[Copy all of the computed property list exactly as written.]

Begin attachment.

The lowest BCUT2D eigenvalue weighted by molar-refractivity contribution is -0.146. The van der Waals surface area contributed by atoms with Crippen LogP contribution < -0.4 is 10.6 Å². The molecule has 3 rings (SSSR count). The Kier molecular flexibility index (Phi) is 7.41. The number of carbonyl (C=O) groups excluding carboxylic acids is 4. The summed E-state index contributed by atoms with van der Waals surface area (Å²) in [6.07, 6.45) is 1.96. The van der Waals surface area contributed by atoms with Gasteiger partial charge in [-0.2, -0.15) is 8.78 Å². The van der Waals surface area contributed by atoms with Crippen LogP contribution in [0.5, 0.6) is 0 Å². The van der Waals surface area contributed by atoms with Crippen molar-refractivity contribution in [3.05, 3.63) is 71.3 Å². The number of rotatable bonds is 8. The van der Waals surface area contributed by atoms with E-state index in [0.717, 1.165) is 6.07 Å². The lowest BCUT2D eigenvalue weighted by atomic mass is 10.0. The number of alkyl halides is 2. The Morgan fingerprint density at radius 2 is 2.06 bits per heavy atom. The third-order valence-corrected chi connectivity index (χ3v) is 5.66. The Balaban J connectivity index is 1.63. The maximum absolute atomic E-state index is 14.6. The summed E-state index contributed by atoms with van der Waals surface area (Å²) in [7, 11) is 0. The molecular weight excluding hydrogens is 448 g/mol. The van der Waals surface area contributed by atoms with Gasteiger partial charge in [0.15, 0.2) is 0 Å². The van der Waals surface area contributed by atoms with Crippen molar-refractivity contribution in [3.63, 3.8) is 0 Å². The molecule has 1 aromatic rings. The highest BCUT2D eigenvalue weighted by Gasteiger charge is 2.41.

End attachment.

The lowest BCUT2D eigenvalue weighted by molar-refractivity contribution is -0.146. The van der Waals surface area contributed by atoms with Crippen LogP contribution < -0.4 is 10.6 Å². The molecule has 3 rings (SSSR count). The Kier molecular flexibility index (Phi) is 7.41. The number of carbonyl (C=O) groups excluding carboxylic acids is 4. The summed E-state index contributed by atoms with van der Waals surface area (Å²) in [6.07, 6.45) is 1.96. The van der Waals surface area contributed by atoms with Gasteiger partial charge in [-0.2, -0.15) is 8.78 Å². The van der Waals surface area contributed by atoms with Crippen LogP contribution in [0.5, 0.6) is 0 Å². The van der Waals surface area contributed by atoms with Crippen molar-refractivity contribution in [3.05, 3.63) is 71.3 Å². The number of rotatable bonds is 8. The van der Waals surface area contributed by atoms with E-state index in [0.717, 1.165) is 6.07 Å². The lowest BCUT2D eigenvalue weighted by atomic mass is 10.0. The number of alkyl halides is 2. The Morgan fingerprint density at radius 2 is 2.06 bits per heavy atom. The third-order valence-corrected chi connectivity index (χ3v) is 5.66. The Balaban J connectivity index is 1.63. The maximum absolute atomic E-state index is 14.6. The summed E-state index contributed by atoms with van der Waals surface area (Å²) in [7, 11) is 0. The molecular weight excluding hydrogens is 448 g/mol. The van der Waals surface area contributed by atoms with Gasteiger partial charge in [0.15, 0.2) is 0 Å². The van der Waals surface area contributed by atoms with Crippen molar-refractivity contribution in [3.63, 3.8) is 0 Å². The molecule has 1 aromatic rings. The highest BCUT2D eigenvalue weighted by Gasteiger charge is 2.41.